Court-authorized wiretaps, however, revealed that Martino operated multiple companies that earned millions of dollars, including construction work, investments in pizzerias and other business ventures.

Andrew Campos, meanwhile, also was hard at work after getting out. Together with 57-year-old Gambino soldier Vincent Fiore, 49-year-old Mark Kocaj, and 53-year-old Benito DiZenzo, he operated a carpentry company named CWC Contracting Corp. Prosecutors allege the company got an edge on the competition by paying bribes and kickbacks to employees of numerous construction companies and real estate developers. In exchange, these employees took steps to benefit CWC, including awarding contracts and approving change orders to add or delete from the original scope of a contract.

“Punched in the face and your teeth get knocked out”

All the front companies aside, gangsters will always do gangster things, of course. Various Gambino wiseguys were charged with using extortionate means to collect money. In one case, Campos (right) and Fiore used threats of violence to collect at least $100,000 from one victim.

In a wiretapped phone conversation on March 13, 2019, Fiore warned the victim: “When you get punched in the face and your teeth get knocked out [...] you’re not going to laugh no more, okay? […] At the end of the day, when you’re upside down [DA: Unable to make certain payments], you deal with him,” referring to the victim having to take things up with the powerful Campos.

Chances are the victim would have caved long before then, thanks to muscle men like Kocaj and 56-year-old Adrial Lopez, a former professional boxer. Both men are charged with loansharking. When law enforcement officers executed a search warrant at Lopez’s home, they seized $25,000 in cash, brass knuckles and several large knives.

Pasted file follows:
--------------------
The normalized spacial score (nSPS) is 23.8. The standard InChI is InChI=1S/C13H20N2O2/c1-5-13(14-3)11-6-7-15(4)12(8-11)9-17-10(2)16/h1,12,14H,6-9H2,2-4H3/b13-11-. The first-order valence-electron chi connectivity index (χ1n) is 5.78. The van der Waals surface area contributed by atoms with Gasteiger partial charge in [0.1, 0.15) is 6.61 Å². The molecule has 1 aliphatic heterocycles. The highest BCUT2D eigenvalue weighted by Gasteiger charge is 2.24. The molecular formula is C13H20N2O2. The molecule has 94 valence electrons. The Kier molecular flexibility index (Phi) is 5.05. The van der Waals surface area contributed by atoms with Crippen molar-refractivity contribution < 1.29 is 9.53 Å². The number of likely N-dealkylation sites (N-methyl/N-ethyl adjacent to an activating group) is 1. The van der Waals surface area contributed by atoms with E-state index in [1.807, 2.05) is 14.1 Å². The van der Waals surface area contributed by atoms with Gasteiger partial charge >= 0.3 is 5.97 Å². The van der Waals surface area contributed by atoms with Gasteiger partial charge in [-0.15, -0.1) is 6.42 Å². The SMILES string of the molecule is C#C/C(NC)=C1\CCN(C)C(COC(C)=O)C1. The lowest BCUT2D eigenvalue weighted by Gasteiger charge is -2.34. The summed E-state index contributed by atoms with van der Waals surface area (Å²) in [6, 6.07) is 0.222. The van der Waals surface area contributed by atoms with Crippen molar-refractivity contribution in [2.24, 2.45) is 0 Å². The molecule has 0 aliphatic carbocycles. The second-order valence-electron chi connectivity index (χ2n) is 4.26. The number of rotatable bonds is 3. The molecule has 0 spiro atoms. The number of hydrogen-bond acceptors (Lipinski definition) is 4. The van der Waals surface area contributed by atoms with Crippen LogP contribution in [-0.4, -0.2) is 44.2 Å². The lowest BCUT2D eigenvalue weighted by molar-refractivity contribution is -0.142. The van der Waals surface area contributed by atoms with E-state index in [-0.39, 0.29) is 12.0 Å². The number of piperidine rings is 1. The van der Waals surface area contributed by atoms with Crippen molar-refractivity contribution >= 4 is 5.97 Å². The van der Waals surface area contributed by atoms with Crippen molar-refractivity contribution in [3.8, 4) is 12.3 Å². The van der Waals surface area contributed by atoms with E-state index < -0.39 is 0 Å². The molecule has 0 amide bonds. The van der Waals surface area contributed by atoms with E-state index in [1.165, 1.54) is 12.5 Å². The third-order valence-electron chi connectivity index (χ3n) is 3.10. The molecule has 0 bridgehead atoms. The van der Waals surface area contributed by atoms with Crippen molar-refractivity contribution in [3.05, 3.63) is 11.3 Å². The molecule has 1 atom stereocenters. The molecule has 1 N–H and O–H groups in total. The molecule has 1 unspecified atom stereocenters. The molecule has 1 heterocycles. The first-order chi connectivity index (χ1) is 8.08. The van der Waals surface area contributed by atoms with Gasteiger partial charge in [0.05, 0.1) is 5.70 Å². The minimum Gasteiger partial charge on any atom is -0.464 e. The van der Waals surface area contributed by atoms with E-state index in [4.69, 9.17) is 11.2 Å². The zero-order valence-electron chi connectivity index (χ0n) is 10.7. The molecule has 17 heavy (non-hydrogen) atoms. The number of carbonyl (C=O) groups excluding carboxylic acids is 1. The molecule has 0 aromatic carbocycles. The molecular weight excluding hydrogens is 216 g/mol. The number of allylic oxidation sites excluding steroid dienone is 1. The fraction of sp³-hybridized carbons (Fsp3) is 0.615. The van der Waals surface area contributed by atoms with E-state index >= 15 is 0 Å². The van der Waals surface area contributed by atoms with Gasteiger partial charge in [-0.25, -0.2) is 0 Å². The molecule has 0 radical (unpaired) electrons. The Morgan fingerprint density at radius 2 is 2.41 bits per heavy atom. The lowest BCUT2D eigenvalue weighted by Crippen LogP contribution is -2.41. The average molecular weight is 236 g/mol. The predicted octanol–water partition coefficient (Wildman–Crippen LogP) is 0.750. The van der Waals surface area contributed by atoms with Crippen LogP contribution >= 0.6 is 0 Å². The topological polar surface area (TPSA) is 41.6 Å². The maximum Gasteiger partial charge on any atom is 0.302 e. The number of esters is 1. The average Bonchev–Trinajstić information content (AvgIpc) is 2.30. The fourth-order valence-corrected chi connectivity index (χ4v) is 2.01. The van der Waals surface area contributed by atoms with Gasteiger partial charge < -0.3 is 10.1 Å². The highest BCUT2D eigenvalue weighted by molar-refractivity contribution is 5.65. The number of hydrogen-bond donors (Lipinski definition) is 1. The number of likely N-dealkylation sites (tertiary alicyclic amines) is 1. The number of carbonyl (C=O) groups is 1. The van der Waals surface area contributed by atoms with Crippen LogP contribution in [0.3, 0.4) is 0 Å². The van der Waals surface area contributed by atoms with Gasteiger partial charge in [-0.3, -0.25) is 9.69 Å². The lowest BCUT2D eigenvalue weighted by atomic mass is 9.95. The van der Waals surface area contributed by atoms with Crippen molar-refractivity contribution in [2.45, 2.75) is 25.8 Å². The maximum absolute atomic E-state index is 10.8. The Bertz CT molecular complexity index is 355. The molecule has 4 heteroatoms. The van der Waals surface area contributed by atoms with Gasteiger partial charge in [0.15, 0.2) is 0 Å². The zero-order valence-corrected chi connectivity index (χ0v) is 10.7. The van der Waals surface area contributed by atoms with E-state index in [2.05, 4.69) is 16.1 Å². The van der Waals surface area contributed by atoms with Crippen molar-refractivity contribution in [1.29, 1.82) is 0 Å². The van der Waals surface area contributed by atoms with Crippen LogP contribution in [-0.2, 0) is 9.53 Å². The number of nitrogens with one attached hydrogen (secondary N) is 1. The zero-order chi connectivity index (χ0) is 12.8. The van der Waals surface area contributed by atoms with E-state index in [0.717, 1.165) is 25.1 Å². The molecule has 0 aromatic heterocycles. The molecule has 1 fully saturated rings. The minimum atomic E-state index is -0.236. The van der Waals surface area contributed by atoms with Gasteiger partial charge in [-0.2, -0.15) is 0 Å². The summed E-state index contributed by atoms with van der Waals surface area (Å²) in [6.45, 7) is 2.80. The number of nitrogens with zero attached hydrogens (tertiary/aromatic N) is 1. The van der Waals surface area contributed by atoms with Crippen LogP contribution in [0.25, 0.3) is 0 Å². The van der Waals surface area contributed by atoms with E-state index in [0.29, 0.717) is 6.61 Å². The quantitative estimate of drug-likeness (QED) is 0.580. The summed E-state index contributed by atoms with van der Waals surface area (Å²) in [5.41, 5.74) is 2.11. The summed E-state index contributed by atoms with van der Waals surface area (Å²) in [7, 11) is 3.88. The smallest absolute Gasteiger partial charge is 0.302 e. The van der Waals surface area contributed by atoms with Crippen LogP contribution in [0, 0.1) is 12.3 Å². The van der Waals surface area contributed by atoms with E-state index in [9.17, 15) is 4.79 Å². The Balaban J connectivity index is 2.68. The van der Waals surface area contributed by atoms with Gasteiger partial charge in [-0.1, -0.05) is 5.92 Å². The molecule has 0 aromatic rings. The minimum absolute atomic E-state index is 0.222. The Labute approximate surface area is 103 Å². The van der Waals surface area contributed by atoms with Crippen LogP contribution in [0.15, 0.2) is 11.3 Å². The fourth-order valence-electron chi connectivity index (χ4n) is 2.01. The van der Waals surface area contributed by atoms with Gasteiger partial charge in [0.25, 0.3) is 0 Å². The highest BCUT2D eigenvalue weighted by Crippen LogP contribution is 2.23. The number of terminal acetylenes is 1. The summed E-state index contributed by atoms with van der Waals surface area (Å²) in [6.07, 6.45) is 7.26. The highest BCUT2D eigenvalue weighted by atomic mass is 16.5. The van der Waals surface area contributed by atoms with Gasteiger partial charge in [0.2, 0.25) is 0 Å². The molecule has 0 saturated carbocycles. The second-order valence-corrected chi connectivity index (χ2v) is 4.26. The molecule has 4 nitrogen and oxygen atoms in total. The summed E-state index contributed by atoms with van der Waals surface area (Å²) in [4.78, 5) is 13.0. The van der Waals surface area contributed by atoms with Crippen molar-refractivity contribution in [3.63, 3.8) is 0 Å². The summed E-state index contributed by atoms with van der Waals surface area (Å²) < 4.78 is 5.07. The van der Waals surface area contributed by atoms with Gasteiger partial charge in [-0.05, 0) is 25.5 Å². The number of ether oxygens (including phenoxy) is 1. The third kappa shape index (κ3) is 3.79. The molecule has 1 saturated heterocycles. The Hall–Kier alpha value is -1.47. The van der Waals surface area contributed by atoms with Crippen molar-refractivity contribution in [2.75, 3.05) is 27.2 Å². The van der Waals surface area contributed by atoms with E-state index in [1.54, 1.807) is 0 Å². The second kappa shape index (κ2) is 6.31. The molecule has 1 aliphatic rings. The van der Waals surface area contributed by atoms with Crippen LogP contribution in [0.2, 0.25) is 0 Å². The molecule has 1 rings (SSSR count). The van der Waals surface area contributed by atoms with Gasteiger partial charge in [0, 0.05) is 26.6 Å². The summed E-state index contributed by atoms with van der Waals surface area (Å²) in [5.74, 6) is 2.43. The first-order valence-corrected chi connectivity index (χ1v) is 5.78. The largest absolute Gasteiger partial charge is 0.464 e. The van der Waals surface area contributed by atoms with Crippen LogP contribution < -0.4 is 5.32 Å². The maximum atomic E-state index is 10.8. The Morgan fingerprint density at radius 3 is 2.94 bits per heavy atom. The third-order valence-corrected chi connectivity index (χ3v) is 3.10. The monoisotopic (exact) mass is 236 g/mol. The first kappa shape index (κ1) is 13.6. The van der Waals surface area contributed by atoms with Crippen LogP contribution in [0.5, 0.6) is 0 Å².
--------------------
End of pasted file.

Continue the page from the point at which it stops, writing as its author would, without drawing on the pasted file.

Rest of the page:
“A couple of my Albanian guys”

Kocaj’s charges include his recovery of tens of thousands of dollars of a gambling debt on behalf of an Albanian organized crime figure. Kocaj bragged about his ability to violently collect money, stating that he could send “a couple of my Albanian guys” and have somebody “grab [a potential victim] by the fucking neck.” Kocaj helped collect over $30,000, threatening that if the victim did not pay, “[h]e’s going to get his head split open […] These are not the guys to fuck around with […] These Albanians, you know what they’ll do.”

Omerta above all

Mafiosi adhere to one cardinal rule: Omerta, the code of silence. As someone who was inducted by John Gotti, the ultimate standup gangster, Andrew Campos knew this intimately. When he believed that a worker at CWC had testified before the grand jury, he allegedly ordered that he be fired. Subsequently, during a recorded conversation by authorities on November 22, 2019, Fiore directed that the CWC worker be fired as “a personal favor to Andrew,” because the worker “could’ve pled the Fifth,” meaning refuse to testify.

In La Cosa Nostra, you can lie, you can cheat, you can steal, and you can kill. But you don’t talk.